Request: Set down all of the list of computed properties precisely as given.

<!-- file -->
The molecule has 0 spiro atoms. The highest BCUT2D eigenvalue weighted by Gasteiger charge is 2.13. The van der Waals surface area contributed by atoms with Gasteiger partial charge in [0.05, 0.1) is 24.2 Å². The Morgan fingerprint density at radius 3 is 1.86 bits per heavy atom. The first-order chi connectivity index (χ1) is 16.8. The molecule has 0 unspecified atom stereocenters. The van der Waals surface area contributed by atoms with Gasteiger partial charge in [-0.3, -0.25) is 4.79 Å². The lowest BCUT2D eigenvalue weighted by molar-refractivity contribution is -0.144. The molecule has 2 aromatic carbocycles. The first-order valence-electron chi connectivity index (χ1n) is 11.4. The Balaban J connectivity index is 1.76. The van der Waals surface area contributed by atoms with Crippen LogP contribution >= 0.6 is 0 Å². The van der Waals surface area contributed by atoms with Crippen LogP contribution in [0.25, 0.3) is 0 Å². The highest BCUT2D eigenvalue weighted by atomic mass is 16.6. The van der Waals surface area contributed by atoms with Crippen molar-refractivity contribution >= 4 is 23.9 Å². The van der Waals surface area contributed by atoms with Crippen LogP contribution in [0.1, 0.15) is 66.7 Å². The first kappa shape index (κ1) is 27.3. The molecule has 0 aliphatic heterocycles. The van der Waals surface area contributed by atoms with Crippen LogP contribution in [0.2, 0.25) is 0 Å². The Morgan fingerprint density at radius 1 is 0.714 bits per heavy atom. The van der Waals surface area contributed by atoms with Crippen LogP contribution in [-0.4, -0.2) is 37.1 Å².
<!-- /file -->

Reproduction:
The molecule has 0 spiro atoms. The highest BCUT2D eigenvalue weighted by Gasteiger charge is 2.13. The van der Waals surface area contributed by atoms with Gasteiger partial charge in [0.05, 0.1) is 24.2 Å². The Morgan fingerprint density at radius 3 is 1.86 bits per heavy atom. The first-order chi connectivity index (χ1) is 16.8. The molecule has 0 unspecified atom stereocenters. The van der Waals surface area contributed by atoms with Gasteiger partial charge in [-0.3, -0.25) is 4.79 Å². The lowest BCUT2D eigenvalue weighted by molar-refractivity contribution is -0.144. The molecule has 2 aromatic carbocycles. The first-order valence-electron chi connectivity index (χ1n) is 11.4. The Balaban J connectivity index is 1.76. The van der Waals surface area contributed by atoms with Crippen LogP contribution >= 0.6 is 0 Å². The van der Waals surface area contributed by atoms with Crippen LogP contribution in [0.25, 0.3) is 0 Å². The highest BCUT2D eigenvalue weighted by atomic mass is 16.6. The van der Waals surface area contributed by atoms with Crippen molar-refractivity contribution >= 4 is 23.9 Å². The van der Waals surface area contributed by atoms with Crippen LogP contribution in [0.1, 0.15) is 66.7 Å². The first kappa shape index (κ1) is 27.3. The molecule has 0 aliphatic heterocycles. The van der Waals surface area contributed by atoms with Crippen LogP contribution in [0.2, 0.25) is 0 Å². The Morgan fingerprint density at radius 1 is 0.714 bits per heavy atom. The van der Waals surface area contributed by atoms with Crippen LogP contribution in [-0.4, -0.2) is 37.1 Å².